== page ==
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In the first months of 2018, as my husband Doug began his decline in health, I began to have thoughts of what it might be like to be a widow some day. Doug had been such an integral part of everything I had done musically for decades that I could hardly let my thoughts go there. We had traveled the world giving firesides together for about thirty years and he had engraved all of my music for publication. I could always count on him to go anywhere and do anything in support of what we felt was our “music mission.” I couldn’t imagine my life without him.  I assumed I would retire when he passed away.

Then on July 4, his strength suddenly failed dramatically. We kept a family vigil for two days and he passed peacefully to the other side, just two months short of our 60th wedding anniversary and my 80th birthday. I felt happiness for him knowing he was in a better place, and the love of family and friends carried me through his funeral and burial.  On the first Sunday when I was alone, I didn’t feel emotionally strong enough to go to church and I realized I needed time to grieve alone and face my altered future. I went to Doug’s closet, hugged his clothing and buried my face in it and sobbed my heart out. I truly mourned through that day realizing that he would never be with me again for the rest of my life.

I lived my life in a bit of a daze for a while as family and wonderful ward friends so generously ministered to me. It was definitely a process adjusting to my new circumstance, but the clouds gradually began to part and my new reality seemed a bit more comfortable to me. One thing I felt quite sure of through the rest of that year, was that I wouldn’t be doing any more programs. Eighty was a reasonable retirement age after all. And I couldn’t imagine doing programs without Doug.

When the calendar turned to 2019, I began receiving requests to speak again and I had a decision to make. I thought of my mother who was a widow for 21 years. She always seemed happy and attributed it to her many hobbies and talents and giving service to others. She played piano in a dance band, accompanied the Senior Citizen Fun Band that performed now and then, she made quilts for all of her grandchildren, crocheted baby booties for every new baby born to her ward members, and she devoted 20 hours a week to researching Dad’s Dutch ancestry, preparing 40,000 names for temple work (back when they had to do it the hard way)! I thought I should probably look to her example of how to find happiness in widowhood.

I accepted a request to speak at a couple of assisted-living centers in our area and enjoyed seeing happy people there still enjoying life. People even older than me.

Then I accepted an invitation to speak at my favorite venue—a stake Relief Society Conference. My son John made it possible for me to do this by volunteering to go with me and set up and run the sound for me whenever I needed him. That was a turning point for me. I remembered how enjoyable it was to associate with women who projected such positive energy and stayed to shake hands and share music stories.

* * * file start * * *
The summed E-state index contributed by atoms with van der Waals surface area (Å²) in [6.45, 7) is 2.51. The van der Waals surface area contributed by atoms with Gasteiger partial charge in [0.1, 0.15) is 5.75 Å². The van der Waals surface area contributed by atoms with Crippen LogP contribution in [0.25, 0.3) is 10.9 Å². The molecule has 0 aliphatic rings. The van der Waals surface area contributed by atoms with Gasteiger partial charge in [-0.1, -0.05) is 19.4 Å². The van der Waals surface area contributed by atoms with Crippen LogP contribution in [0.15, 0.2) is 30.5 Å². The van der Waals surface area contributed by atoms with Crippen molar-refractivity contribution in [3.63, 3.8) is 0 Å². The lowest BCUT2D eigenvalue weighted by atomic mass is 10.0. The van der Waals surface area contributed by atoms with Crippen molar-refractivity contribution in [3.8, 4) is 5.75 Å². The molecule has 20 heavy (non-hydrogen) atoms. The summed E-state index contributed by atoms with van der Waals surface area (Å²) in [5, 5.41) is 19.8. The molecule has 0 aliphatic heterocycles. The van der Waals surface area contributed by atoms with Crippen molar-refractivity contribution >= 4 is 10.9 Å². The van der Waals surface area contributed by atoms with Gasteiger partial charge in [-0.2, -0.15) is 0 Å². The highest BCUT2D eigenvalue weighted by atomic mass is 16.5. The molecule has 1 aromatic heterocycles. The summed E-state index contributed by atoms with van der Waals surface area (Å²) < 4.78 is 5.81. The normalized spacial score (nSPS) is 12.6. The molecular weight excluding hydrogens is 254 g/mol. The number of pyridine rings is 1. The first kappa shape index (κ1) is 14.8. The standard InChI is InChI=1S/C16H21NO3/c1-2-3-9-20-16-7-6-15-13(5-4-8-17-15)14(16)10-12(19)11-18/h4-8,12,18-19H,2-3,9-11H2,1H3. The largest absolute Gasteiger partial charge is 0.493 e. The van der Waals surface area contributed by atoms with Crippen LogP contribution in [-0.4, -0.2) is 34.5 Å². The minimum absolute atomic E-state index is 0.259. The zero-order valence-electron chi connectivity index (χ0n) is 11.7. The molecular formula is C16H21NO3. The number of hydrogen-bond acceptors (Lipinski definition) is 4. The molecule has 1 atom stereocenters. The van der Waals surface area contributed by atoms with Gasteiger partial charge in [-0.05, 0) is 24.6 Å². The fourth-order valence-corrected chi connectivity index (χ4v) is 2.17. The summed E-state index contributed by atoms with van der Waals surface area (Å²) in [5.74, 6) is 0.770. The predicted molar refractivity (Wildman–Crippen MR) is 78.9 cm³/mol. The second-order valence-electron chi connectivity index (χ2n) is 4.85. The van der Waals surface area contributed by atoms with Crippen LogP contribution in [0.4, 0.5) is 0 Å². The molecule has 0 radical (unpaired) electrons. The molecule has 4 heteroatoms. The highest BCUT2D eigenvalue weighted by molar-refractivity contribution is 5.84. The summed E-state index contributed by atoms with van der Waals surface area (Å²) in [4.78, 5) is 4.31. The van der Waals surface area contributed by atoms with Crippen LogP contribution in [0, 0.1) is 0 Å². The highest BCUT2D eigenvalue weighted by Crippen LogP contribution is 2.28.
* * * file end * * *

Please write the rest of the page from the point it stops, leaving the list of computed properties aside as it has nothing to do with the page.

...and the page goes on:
Our ward just started an Empty Nesters group and I joined in with them. I provided the program for them one month and taught them all about my wonderful husband because we had been divided into a new ward and none of them had known him at his best.  I spoke at a Singles Fireside where about five hundred attended. They knew what it was like to be single, and now I was one of them who was learning from their positive attitudes, despite maybe some hard knocks in their life. Next I spoke to the Special Needs group (from 19 stakes) in our area, and you cannot be with them without feeling such positive vibes from the spirit they emanate! I was definitely starting to feel alive and motivated again due to my reaching out to others.

Another program followed at Thanksgiving Stake in Lehi, Utah. I was asked to teach a hymn writing class at BYU for one evening, where the students were each trying to write a hymn to submit to the Church for the upcoming new hymnbook. I’ve written over three hundred hymns during the last couple of decades so it is a favorite subject of mine. Helping them made me feel useful and happy again. I received a Lifetime Achievement Award at the LDS Film Festival in March, which bolstered my courage to keep writing. I spoke at a Relief Society event where I discovered a third cousin in my Dutch line and spent time with her.  And finally, I attended my own stake’s Relief Society event and it was relaxing to just be attending and be fed. Several more speaking events are coming up.  One of them is the LDS Widows and Widowers group whose convention is held on BYU campus in May. Now that I am one, they felt like they could ask me!

I had to reinvent myself for a time after Doug’s passing. On certain days I still miss him greatly but I try to picture him active and probably preaching on the other side and I do my best to feel happy on this side. My family has carried me, my friends have blessed me, my ward family has ministered to me, and giving service is completing my recovery and has given me new enthusiasm for living my life “after the manner of happiness.”